|Photo via flickr|
The argument surrounding free and deeply discounted tickets has been around forever. The Dallas Museum of Art kicked off another round of conversation when they recently announced their decision to provide everyday free admission to everyone. Museum memberships will also become free, with visitors actively encouraged to join using a very slick electronic system located at entry points to the museum.
Will history repeat itself?
Colleagues in the performing arts world have gone down the path DMA is undertaking. The unrequited hopes that free tickets would generate larger, more invested audiences are a cautionary tale. The expected audience growth and contributed revenue did not materialize. Our firm’s study may offer some insight.
Over the past two decades, whenever TRG has been asked to measure the impact of complimentary ticket programs, our results have been consistent. The lifetime value of a comp ticket patron is virtually zero. Here’s why.
Transactional patron behavior data shows that a comp ticket holder seldom buys another ticket to that organization. Recipients of a comp ticket generally wait until offered the chance to return—you guessed it—using another comp. Two transactions later, they are more likely to ask you for another comp than buy a ticket.
Our analysis methodology confirms free ticket recipient behavior in two ways. Looking at individual patron households, we can examine longitudinal patron transaction behavior over time. First, the patron did this and they then did that. Looking more broadly, we can also apply an RFM model to score activities based on Recency and Frequency of experience and the Monetary value of each transaction. Here, the monetary score of a comp ticket is zero dollars.
Either method produces the same result. Comp tickets do not build audiences, encourage donations or foster deeper levels of patron engagement.
Papering is not a business strategy.
We’ve also encountered organizations that have made the strategic decision, usually driven by well-meaning board members, to use comp tickets as an audience development tool. It’s based on the notion, “if we can’t sell them, let’s at least make sure that the seats don’t go empty.” The staff then regularly faces the unenviable task of “papering the house” in the hope that a comp patron will ‘move’ up later. We have never seen this strategy work.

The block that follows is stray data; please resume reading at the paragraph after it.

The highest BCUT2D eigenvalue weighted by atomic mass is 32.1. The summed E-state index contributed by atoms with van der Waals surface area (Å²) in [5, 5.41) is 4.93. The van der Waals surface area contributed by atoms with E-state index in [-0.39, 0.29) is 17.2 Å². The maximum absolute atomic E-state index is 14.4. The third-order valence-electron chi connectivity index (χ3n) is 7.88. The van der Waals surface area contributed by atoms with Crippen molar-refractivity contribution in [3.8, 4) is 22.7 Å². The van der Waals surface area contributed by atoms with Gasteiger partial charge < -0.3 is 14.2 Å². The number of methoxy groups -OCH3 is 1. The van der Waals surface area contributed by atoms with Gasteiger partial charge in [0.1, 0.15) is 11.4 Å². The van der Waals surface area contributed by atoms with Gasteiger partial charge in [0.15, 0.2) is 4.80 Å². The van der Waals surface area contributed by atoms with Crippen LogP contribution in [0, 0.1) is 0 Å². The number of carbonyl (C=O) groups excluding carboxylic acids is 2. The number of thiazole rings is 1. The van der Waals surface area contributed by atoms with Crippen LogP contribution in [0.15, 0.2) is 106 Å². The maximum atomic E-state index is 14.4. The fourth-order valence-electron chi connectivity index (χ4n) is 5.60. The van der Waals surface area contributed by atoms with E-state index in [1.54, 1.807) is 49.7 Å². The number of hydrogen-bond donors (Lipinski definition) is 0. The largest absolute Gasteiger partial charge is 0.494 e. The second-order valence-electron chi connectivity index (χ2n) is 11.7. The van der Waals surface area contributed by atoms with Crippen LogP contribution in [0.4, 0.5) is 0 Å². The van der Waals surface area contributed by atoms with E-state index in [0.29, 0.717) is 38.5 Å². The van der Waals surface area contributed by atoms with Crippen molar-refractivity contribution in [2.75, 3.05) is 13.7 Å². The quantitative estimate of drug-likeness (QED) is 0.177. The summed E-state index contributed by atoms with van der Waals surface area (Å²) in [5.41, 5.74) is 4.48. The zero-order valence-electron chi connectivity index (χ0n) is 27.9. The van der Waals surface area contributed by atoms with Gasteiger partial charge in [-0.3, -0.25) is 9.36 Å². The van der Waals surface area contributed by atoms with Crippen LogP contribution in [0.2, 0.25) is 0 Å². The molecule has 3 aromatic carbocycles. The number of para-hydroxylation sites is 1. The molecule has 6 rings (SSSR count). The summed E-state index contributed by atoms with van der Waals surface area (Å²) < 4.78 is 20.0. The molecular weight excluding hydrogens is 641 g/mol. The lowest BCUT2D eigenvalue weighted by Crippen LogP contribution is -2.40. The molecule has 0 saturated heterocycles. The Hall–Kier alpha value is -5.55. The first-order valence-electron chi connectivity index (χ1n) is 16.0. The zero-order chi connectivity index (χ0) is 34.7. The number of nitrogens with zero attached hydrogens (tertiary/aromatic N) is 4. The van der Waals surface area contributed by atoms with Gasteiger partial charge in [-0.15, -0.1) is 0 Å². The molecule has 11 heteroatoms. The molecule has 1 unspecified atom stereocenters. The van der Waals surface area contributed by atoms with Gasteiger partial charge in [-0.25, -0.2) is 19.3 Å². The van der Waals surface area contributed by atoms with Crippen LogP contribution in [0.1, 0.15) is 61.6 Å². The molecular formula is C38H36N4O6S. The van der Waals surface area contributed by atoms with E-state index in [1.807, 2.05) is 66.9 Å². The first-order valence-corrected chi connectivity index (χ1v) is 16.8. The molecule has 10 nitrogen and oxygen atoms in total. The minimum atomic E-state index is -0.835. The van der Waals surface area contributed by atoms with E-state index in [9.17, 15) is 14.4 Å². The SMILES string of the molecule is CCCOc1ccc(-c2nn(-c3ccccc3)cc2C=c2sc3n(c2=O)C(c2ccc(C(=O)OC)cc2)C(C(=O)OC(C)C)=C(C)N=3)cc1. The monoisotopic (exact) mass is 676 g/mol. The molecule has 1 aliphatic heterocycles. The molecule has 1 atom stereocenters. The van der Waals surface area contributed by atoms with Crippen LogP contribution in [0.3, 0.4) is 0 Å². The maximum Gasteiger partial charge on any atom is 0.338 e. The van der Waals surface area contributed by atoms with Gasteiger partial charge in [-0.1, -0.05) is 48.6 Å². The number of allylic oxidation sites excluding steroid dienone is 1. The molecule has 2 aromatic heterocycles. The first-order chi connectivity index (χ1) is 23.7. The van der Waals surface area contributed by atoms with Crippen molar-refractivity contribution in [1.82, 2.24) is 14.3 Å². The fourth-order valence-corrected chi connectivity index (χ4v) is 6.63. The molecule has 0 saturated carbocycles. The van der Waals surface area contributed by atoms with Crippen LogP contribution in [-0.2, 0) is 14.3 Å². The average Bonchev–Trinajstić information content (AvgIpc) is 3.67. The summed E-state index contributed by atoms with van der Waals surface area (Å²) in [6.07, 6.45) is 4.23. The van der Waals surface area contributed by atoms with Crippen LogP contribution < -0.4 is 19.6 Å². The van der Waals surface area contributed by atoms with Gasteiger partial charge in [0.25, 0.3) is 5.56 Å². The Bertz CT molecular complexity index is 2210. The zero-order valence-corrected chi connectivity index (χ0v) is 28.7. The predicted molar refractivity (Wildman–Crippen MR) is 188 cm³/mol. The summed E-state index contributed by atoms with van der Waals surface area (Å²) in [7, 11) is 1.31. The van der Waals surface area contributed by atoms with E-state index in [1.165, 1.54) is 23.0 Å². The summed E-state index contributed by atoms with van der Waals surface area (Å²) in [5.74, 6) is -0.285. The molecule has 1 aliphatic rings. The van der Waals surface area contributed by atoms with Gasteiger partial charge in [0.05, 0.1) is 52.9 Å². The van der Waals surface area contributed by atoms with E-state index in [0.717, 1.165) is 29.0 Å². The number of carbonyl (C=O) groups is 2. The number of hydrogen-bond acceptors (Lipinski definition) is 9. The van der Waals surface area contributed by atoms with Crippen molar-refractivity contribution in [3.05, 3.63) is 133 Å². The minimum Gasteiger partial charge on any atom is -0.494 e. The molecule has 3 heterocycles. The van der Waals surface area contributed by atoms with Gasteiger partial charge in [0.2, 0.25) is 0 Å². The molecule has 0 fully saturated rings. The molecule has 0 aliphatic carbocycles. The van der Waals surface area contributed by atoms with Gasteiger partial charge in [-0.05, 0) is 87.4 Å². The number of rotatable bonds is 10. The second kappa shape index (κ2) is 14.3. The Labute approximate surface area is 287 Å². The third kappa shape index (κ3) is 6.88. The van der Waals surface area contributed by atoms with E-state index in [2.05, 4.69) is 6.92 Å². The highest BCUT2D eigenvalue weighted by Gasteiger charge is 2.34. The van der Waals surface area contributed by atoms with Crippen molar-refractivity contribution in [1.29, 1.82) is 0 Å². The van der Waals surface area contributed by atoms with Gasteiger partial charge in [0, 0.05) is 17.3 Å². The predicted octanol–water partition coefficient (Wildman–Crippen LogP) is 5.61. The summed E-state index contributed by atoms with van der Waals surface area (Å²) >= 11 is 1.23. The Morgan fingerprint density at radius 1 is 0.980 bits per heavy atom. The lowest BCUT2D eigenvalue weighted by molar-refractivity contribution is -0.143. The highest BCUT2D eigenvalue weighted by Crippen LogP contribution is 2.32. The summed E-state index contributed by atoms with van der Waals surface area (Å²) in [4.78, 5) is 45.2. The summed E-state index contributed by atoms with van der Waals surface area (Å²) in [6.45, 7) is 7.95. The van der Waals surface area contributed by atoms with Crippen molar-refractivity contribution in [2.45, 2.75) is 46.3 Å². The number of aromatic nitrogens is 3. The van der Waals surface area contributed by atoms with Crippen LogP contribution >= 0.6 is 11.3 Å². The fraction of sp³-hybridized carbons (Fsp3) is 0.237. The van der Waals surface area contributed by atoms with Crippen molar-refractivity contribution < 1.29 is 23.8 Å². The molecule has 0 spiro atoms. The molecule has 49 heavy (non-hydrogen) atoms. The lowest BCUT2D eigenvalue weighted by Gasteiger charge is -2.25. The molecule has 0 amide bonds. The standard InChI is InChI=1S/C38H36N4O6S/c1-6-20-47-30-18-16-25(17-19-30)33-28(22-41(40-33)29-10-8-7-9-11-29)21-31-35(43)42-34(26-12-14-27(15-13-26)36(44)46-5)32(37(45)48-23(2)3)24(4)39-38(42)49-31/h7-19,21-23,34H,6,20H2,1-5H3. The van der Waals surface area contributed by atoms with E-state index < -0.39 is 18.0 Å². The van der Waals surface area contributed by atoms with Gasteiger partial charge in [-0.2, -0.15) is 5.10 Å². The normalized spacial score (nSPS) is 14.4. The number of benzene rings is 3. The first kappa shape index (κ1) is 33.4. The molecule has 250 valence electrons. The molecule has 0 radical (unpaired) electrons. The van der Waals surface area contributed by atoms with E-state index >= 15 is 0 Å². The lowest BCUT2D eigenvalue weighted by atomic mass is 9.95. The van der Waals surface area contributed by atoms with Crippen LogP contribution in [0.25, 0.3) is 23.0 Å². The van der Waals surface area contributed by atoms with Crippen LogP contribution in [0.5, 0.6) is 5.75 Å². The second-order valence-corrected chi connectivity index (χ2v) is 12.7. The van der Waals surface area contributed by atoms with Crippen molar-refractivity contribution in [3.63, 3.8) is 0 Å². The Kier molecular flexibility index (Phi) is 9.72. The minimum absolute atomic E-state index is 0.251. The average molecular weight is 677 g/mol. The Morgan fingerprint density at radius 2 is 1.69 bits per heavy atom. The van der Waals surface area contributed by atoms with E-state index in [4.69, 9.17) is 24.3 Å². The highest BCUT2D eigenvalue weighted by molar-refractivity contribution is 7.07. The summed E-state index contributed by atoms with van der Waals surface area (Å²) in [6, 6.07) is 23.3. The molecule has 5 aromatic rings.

As any manager who has had to paper a house knows well, comp tickets are never easy to give away to people who will actually use them. Comp tickets have no value. The associated performances or events are, by association, worthless. It is tough to find people who will use tickets to a performance that has no value.
Different model, different results?
At the Dallas Museum of Art, two exceptions to the performing arts case history appear relevant.
First, there may be a big difference between a comp ticket to a “priced, seated” event and an admission that has been priced at zero. The DMA is not charging some people $15, while a few others receive a comp ticket. Every DMA visitor gains free entry to the same exhibits at no cost. Everyone is getting the same deal.
The second exception goes to business model and mission. TRG’s research on using free tickets to build audiences has focused on organizations whose financial model depends upon generating a significant portion—ranging from a third to three-quarters—of their earned revenues from ticket sales. In this seated event model, the patron “rents” a chair for a specific period of time for a concert, show or performance that has a set starting and ending time.
At a museum, patrons can arrive when they wish, enjoy the art at their own pace and then decide when their experience is complete.
Because the museum model is different, the risks associated with free admission also are different.
Dallas Museum of Art
The Dallas Museum of Art is a big organization with an annual operating budget of about $21 million. Admission revenues (excluding special exhibitions) have averaged about a half million dollars annually. Moving to a free admission model puts 2.3% of their total revenues at risk.
The museum can recover these revenues through a number of non-admission visitor revenues sources like parking, merchandise sales, tuition for classes, and food and beverage purchases—and future special exhibits, which will not be included in the free admission policy. The DMA wisely plans to price each event separately.
In addition, DMA’s free admission strategy may offer tantalizing opportunities for individual and institutional funders to play a bigger role in providing open access to a cultural treasure in their community.
Free admission does appear to be relatively low risk strategy with upside opportunity in DMA’s case. Still, my unsolicited advice to the museum is that free admission – powerful though it may be – is unlikely on its own to ensure ongoing visitation that the museum is dependent upon for other income.
To use our patron behavior terms, free admission won’t improve Recency and Frequency patron behaviors. The longer-term measure of success will depend on DMA’s ability to improve both frequency of visitation from existing supporters and recency of lapsed visitors. That will take continually reinventing a great artistic product and great visitor cultivation and marketing.
Neither will be easy to accomplish, but in DMA’s case, our industry may be observing a gamble worth taking. Like many arts managers, I am eager to see how this experiment works for the DMA. I wish them only the best.
NOTE: Many thanks to DMA staffers Jill Bernstein, Director of Communications and Jeffrey R Guy, Chief Financial & Administrative Officer for their kind assistance in the preparation of this blog. Any errors are mine.
How does your organization assess risk associated with free or deeply-discounted ticket programs? Comments welcome.